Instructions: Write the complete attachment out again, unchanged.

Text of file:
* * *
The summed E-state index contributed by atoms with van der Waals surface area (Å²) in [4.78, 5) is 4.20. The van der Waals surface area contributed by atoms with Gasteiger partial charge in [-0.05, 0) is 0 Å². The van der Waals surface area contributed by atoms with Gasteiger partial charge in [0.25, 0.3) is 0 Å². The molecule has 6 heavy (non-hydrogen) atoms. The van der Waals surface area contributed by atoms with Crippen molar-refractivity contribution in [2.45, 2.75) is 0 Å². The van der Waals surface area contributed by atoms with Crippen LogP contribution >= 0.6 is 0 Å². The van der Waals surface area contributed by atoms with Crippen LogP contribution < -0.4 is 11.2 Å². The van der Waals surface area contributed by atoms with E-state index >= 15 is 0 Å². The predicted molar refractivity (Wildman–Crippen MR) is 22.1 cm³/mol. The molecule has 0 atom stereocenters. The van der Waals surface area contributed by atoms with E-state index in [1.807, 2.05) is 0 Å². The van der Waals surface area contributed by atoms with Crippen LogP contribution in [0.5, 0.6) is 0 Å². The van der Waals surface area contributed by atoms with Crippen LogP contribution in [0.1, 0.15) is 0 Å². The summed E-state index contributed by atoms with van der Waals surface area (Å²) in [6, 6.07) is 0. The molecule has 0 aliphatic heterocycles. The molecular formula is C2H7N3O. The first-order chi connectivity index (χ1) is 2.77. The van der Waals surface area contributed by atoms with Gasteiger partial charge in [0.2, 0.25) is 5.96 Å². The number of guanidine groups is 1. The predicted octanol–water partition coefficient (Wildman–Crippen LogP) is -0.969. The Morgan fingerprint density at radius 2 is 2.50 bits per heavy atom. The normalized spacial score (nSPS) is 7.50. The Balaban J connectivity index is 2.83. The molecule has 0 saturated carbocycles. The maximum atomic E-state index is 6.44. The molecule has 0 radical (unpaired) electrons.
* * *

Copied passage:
The summed E-state index contributed by atoms with van der Waals surface area (Å²) in [4.78, 5) is 4.20. The van der Waals surface area contributed by atoms with Gasteiger partial charge in [-0.05, 0) is 0 Å². The van der Waals surface area contributed by atoms with Gasteiger partial charge in [0.25, 0.3) is 0 Å². The molecule has 6 heavy (non-hydrogen) atoms. The van der Waals surface area contributed by atoms with Crippen molar-refractivity contribution in [2.45, 2.75) is 0 Å². The van der Waals surface area contributed by atoms with Crippen LogP contribution >= 0.6 is 0 Å². The van der Waals surface area contributed by atoms with Crippen LogP contribution < -0.4 is 11.2 Å². The van der Waals surface area contributed by atoms with E-state index >= 15 is 0 Å². The predicted molar refractivity (Wildman–Crippen MR) is 22.1 cm³/mol. The molecule has 0 atom stereocenters. The van der Waals surface area contributed by atoms with E-state index in [1.807, 2.05) is 0 Å². The van der Waals surface area contributed by atoms with Crippen LogP contribution in [0.5, 0.6) is 0 Å². The van der Waals surface area contributed by atoms with Crippen LogP contribution in [0.1, 0.15) is 0 Å². The summed E-state index contributed by atoms with van der Waals surface area (Å²) in [6, 6.07) is 0. The molecule has 0 aliphatic heterocycles. The molecular formula is C2H7N3O. The first-order chi connectivity index (χ1) is 2.77. The van der Waals surface area contributed by atoms with Gasteiger partial charge in [0.2, 0.25) is 5.96 Å². The number of guanidine groups is 1. The predicted octanol–water partition coefficient (Wildman–Crippen LogP) is -0.969. The Morgan fingerprint density at radius 2 is 2.50 bits per heavy atom. The normalized spacial score (nSPS) is 7.50. The Balaban J connectivity index is 2.83. The molecule has 0 saturated carbocycles. The maximum atomic E-state index is 6.44. The molecule has 0 radical (unpaired) electrons.